Governor's Mansion State Historic Park

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California Governor's Mansion
Gov Mans 1.JPG
Location Sacramento, California
Coordinates 38°34′48″N 121°29′05″W / 38.58000°N 121.48472°W / 38.58000; -121.48472Coordinates: 38°34′48″N 121°29′05″W / 38.58000°N 121.48472°W / 38.58000; -121.48472
Built 1877
Architect Nathaniel D. Goodell
Architectural style Second Empire-Italianate
Governing body State of California
NRHP Reference # 70000139 [1]
CHISL # 823[2]
Significant dates
Added to NRHP 10 November 1970
Designated CHISL August 10, 1974

Governor's Mansion State Historic Park is the location of Historic Governor's Mansion of California, the former official home of the Governor of California. It housed 13 governors and their families from 1903 to 1967.[3] The mansion is listed on the National Register of Historic Places.

Located at 1526 H Street in Sacramento, the mansion is now used primarily for public and state ceremonies and events. George Pardee was the first governor to live in the house; Ronald Reagan, who lived in it for only four months, was the last.[3]


The thirty-room Second Empire-Italianate Victorian mansion was built in 1877 for local hardware merchant Albert Gallatin. The State of California purchased the house in 1903 to serve as a governor's mansion. Many furnishings remain from former governors, including Pardee's 1902 Steinway piano, velvet chairs and sofas belonging to Governor Hiram Johnson, and Persian rugs bought by Mrs. Earl Warren. The structure has been renovated a number of times. Some rooms are closed.

Avoidance by later governors[edit]

Currently, the state of California does not have an official residence or mansion for its governor. The state had built a governor's residence in the Sacramento suburb of Carmichael, which was completed just as Reagan left office. Jerry Brown, who succeeded Reagan, refused to live in the house and it was sold by the state in 1982. Brown lived in a sparsely furnished "bachelor pad" during his first two terms as Governor from 1975 to 1983. When Brown became Governor again in 2011, he opted to live in a 1,450-square-foot (135 m2) downtown loft.[4]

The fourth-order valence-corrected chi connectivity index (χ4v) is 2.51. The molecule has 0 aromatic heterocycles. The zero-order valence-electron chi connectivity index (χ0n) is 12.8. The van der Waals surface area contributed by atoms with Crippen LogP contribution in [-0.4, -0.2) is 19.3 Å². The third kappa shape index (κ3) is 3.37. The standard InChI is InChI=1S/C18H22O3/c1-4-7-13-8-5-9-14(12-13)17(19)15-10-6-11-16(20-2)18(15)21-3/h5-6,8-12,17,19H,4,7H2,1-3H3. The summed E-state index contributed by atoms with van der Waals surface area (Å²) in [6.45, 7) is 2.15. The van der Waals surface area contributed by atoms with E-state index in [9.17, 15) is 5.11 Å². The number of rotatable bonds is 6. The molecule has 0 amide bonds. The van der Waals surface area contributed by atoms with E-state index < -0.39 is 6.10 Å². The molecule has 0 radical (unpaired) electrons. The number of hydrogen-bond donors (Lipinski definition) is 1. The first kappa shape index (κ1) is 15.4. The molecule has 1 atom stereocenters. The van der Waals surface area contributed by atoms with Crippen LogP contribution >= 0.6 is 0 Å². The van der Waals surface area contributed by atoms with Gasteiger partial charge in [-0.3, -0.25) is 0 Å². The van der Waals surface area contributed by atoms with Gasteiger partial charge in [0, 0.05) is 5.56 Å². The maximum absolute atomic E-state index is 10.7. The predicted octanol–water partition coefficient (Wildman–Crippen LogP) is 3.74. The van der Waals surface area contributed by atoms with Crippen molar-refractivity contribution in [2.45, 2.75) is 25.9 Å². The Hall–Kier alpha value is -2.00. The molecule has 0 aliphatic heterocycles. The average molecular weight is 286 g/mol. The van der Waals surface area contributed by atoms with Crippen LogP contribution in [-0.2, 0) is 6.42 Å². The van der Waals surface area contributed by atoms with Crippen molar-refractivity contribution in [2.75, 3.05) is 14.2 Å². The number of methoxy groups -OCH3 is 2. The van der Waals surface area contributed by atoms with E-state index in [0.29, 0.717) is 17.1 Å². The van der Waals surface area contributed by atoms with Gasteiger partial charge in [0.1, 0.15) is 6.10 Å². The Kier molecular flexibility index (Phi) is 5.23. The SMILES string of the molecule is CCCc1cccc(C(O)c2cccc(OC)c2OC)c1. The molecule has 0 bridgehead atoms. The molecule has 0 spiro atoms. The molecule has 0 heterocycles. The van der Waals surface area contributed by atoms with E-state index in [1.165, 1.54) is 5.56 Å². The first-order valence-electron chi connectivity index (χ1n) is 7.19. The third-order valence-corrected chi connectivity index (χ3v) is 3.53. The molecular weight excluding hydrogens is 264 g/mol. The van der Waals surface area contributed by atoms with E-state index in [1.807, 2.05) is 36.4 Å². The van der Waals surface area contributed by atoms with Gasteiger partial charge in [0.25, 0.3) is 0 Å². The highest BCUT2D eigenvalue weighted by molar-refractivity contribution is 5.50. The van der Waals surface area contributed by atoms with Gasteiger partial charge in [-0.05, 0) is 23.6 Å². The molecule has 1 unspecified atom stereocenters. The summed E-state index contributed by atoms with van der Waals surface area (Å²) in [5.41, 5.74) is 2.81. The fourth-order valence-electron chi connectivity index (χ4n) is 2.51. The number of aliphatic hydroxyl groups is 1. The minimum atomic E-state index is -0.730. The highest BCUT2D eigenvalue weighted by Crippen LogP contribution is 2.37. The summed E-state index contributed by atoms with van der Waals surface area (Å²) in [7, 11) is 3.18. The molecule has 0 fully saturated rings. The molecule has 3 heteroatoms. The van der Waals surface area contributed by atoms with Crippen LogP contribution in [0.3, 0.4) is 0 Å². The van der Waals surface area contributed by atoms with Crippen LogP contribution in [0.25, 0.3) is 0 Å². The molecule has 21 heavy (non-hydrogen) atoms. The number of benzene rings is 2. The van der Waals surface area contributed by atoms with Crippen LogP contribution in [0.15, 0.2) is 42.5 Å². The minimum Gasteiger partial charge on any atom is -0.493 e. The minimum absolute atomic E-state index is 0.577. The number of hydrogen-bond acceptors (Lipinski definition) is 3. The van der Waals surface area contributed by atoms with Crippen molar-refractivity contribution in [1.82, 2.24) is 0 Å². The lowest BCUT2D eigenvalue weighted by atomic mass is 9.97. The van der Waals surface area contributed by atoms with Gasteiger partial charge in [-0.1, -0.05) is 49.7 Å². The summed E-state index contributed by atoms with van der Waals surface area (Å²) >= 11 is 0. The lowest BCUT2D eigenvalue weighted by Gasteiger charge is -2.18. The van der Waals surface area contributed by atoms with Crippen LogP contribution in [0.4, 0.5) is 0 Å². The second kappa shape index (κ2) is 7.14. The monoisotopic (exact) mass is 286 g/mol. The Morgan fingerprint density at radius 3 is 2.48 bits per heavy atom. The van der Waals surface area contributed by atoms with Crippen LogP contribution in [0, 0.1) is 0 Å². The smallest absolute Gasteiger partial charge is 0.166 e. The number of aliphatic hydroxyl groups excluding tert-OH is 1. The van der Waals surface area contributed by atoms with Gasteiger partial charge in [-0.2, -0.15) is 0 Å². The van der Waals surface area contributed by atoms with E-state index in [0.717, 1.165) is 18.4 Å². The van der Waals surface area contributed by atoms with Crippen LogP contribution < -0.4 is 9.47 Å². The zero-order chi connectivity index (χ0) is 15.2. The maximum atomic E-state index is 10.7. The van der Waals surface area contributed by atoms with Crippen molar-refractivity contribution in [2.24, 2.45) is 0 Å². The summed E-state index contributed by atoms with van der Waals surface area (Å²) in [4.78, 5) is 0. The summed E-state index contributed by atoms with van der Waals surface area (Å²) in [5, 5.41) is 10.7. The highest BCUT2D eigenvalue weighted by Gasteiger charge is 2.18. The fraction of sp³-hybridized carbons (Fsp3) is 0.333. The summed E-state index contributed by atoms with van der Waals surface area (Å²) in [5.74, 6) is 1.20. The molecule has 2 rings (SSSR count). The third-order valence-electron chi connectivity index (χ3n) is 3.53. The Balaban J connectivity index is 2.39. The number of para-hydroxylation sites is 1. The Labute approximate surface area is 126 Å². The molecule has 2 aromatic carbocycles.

George Deukmejian, Pete Wilson, and Gray Davis all lived in different Carmichael residences. Arnold Schwarzenegger stayed in a hotel suite (Hyatt Regency Sacramento) near the Capitol when he was in Sacramento, but ordinarily commuted each day by private plane from his home in the Brentwood area of Los Angeles.[5]

The former Carmichael mansion is now a gated community called La Casa de los Gobernadores in Carmichael. It is located next to Ancil Hoffman Golf Course, the 11,000–12,000-square-foot (1,000–1,100 m2) home is located at the end of (6232) Gobernadores Lane and accessed via a gate at 2300 California Avenue.[6] The home overlooks the American River (38°36′20″N 121°19′17″W / 38.60556°N 121.32139°W / 38.60556; -121.32139 ).

Proposed for closure

The Governor's Mansion was one of 70 California state parks proposed for closure by July 2012 as part of a deficit reduction program.[7] It was previously one of several state parks threatened with closure in 2008. Those closures were ultimately avoided by cutting hours and maintenance system-wide.[8]

See also[edit]


  1. ^ "California (CA), Sacramento County: California State Capitol". National Register of Historic Places. National Park Service. 20 July 2010. Retrieved 29 September 2010. 
  2. ^ "Governor's Mansion". Office of Historic Preservation, California State Parks. Retrieved 2012-10-11. 
  3. ^ a b "Mansion History". California State Parks. Retrieved 2012-01-21. 
  4. ^ Goldmacher, Shane (December 22, 2010). "Jerry Brown chooses a trendy loft near the Capitol". The Los Angeles Times. Retrieved 4 January 2011. 
  5. ^ Halper, Evan; Rothfeld, Michael (2008-03-07). "This puts your commute to shame". The Los Angeles Times. Retrieved 2010-09-30. 
  6. ^[dead link]
  7. ^ "State Parks Announces Closures" (PDF) (Press release). California State Parks. 2011-05-13. Retrieved 2011-09-24. 
  8. ^ McGreevy, Patrick; Sahagun, Louis (2009-09-26). "State parks to stay open, but with cuts in hours, staffing". Los Angeles Times (Los Angeles, Calif.). Retrieved 2011-12-30. 

Further reading[edit]

External links[edit]